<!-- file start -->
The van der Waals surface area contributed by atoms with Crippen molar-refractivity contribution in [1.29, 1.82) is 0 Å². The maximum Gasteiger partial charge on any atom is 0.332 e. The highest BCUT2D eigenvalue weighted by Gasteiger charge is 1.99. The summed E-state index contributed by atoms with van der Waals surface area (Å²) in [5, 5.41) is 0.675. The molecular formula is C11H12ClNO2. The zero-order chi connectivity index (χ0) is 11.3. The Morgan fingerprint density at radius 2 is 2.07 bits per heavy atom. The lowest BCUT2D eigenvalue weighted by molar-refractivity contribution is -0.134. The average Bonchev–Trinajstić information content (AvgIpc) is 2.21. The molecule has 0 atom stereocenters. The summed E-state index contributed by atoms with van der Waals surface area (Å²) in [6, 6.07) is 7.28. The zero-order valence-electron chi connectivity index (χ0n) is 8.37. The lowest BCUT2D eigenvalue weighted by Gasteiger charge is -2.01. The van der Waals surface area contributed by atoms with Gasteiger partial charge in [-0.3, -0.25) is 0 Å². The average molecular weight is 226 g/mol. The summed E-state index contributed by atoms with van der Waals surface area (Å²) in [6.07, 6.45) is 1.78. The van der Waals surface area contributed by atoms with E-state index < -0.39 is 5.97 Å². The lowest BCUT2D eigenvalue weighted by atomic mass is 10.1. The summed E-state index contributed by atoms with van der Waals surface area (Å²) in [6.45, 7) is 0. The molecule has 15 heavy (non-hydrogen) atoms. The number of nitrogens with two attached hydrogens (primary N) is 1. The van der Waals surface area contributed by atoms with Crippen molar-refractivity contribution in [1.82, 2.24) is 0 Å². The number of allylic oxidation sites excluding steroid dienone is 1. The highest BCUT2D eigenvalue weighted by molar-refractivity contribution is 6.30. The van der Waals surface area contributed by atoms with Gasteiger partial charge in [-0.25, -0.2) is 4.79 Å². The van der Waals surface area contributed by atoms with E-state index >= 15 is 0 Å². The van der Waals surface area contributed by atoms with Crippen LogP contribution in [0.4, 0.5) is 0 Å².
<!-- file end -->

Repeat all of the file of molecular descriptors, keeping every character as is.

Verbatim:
The van der Waals surface area contributed by atoms with Crippen molar-refractivity contribution in [1.29, 1.82) is 0 Å². The maximum Gasteiger partial charge on any atom is 0.332 e. The highest BCUT2D eigenvalue weighted by Gasteiger charge is 1.99. The summed E-state index contributed by atoms with van der Waals surface area (Å²) in [5, 5.41) is 0.675. The molecular formula is C11H12ClNO2. The zero-order chi connectivity index (χ0) is 11.3. The Morgan fingerprint density at radius 2 is 2.07 bits per heavy atom. The lowest BCUT2D eigenvalue weighted by molar-refractivity contribution is -0.134. The average Bonchev–Trinajstić information content (AvgIpc) is 2.21. The molecule has 0 atom stereocenters. The summed E-state index contributed by atoms with van der Waals surface area (Å²) in [6, 6.07) is 7.28. The zero-order valence-electron chi connectivity index (χ0n) is 8.37. The lowest BCUT2D eigenvalue weighted by Gasteiger charge is -2.01. The van der Waals surface area contributed by atoms with Gasteiger partial charge in [-0.3, -0.25) is 0 Å². The average molecular weight is 226 g/mol. The summed E-state index contributed by atoms with van der Waals surface area (Å²) in [6.07, 6.45) is 1.78. The van der Waals surface area contributed by atoms with E-state index < -0.39 is 5.97 Å². The lowest BCUT2D eigenvalue weighted by atomic mass is 10.1. The summed E-state index contributed by atoms with van der Waals surface area (Å²) in [6.45, 7) is 0. The molecule has 15 heavy (non-hydrogen) atoms. The number of nitrogens with two attached hydrogens (primary N) is 1. The van der Waals surface area contributed by atoms with Crippen molar-refractivity contribution in [1.82, 2.24) is 0 Å². The number of allylic oxidation sites excluding steroid dienone is 1. The highest BCUT2D eigenvalue weighted by molar-refractivity contribution is 6.30. The van der Waals surface area contributed by atoms with Gasteiger partial charge in [-0.25, -0.2) is 4.79 Å². The van der Waals surface area contributed by atoms with E-state index >= 15 is 0 Å². The van der Waals surface area contributed by atoms with Crippen LogP contribution in [0.4, 0.5) is 0 Å².